CHICAGO -- The International Manufacturing Technology Show featured several exhibits highlighting the benefits of collaborative robots, or “cobots.”  Fanuc exhibited an autonomous charging and inspection station that featured one robot responsible for manipulating the auto while the other charged and inspected the vehicle.

Automation suppliers have made tremendous leaps with software, control and sensor technology that enable quantifying what the robot ‘feels.’ If it feels anything out of the ordinary, it will stop before exerting too much force,” says Mike Cicco, President & CEO, FANUC America Corporation and a Board Member of AMT – The Association For Manufacturing Technology, which owns and produces IMTS.
“Where robots previously operated in restricted areas, we can now bring people and automation together to improve assembly operations.”

As cobot examples, consider a situation where a robot bin picks a heavy ball screw and holds it while an operator inserts bearings or an electronics assembly where a human performs the complicated chore of routing cables through a chassis and a robot performs repetitive tasks, such as driving screws.

Articulated robot arms with 3D area sensors (easy-to-use vision tools) that enable bin picking setup in a matter of minutes.

“Collaborative robots, mobile robots, IIoT-enabled systems, AI and automation careers are some of the dominant automation trends at IMTS 2018,” says Tim Shinbara, VP – Technology, AMT. Automation advances on display at IMTS 2018 included articulated robot arms with 3D area sensors (easy-to-use vision tools) that enable bin picking setup in a matter of minutes.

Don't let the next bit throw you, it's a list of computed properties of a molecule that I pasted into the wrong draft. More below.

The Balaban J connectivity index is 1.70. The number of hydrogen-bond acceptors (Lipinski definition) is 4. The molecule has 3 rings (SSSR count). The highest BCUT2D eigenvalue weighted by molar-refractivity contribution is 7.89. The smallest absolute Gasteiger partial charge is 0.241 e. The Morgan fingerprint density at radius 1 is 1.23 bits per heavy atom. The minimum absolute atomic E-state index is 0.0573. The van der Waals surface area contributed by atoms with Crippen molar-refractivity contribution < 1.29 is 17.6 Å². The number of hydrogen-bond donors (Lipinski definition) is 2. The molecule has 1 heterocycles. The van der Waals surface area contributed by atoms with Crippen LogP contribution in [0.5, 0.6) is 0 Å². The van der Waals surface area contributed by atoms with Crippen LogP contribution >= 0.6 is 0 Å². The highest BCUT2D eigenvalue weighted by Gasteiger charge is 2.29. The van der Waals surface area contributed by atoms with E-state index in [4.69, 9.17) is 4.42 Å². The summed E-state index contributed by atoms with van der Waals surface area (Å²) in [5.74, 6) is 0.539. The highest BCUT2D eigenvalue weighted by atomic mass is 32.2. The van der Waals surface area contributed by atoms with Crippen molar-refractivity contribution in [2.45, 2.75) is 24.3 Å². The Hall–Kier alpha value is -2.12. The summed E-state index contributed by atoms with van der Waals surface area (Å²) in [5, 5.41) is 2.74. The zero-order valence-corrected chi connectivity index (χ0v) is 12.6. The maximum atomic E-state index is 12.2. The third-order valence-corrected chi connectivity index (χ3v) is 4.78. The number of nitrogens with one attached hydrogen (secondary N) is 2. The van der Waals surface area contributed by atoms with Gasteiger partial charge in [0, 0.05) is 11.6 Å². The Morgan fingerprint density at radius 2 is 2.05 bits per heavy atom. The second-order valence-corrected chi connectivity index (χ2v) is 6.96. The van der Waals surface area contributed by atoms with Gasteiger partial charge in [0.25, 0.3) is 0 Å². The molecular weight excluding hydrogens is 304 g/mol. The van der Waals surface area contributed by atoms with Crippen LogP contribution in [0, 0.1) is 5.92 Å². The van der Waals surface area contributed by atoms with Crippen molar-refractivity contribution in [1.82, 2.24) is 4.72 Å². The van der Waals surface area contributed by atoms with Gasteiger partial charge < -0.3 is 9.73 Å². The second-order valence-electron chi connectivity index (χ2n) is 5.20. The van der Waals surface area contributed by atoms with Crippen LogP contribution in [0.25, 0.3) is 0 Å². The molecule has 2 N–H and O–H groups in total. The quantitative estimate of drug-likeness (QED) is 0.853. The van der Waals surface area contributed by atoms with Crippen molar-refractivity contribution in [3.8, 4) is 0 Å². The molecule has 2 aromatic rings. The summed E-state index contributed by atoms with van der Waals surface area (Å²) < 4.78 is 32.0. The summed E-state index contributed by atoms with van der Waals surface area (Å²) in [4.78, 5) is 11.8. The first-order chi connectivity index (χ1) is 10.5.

Mobility Matters

Cicco believes that machine tool owners and managers should explore collaborative and mobile robots, and that’s true for both high-volume and low- to medium-volume operations. He envisions a work cell where the robot could tend the CNC, such as for loading and unloading on long part runs. The cobot could function without requiring additional guarding and the operators could go about their routine without safety concerns (improvements to safety standards that reflect current technology now make this possible). For small batches or other instances where manually tending the CNC makes sense, the robot could be pushed to the side or moved to another cell.

“Automation mobility is moving forward. Equipment used to be bolted to the floor, but now there is a whole slew of what people are calling mobile robots, which pairs an automated guided vehicle with an articulated arm robot,” says Cicco. “We’ve also found interesting ways to deliver parts to robots and automated cells through mobile robot platforms.” Instead of investing in automation for each milling operation, a mobile robot can tend multiple machines, notably for operations with long cycle times.

Mobile robots can be self-propelled, manually wheeled or skid-mounted. In the past, relocating a robot would have required reteaching all of its movement points using a pendant control, a time-consuming task. The new generation of mobile robots eliminates this issue. Using fiducial markers — reference dots placed on the CNC — the mobile robot uses a vision system to capture images of the dots. As long as operators orient the robot relatively close to its original position, the robot can recalibrate all of its “teach points,” saving hours of programming time.

About IMTS

IMTS, the largest and longest running manufacturing technology trade show in the United States is held every other year at McCormick Place in Chicago, Ill. IMTS 2018 will run Sept. 10-15. IMTS is ranked among the largest trade shows in the world. Recognized as one of the world’s preeminent stages for introducing and selling manufacturing equipment and technology, IMTS attracts visitors from every level of industry and more than 117 countries. IMTS is owned and managed by AMT – The Association For Manufacturing Technology. www.IMTS.com
 

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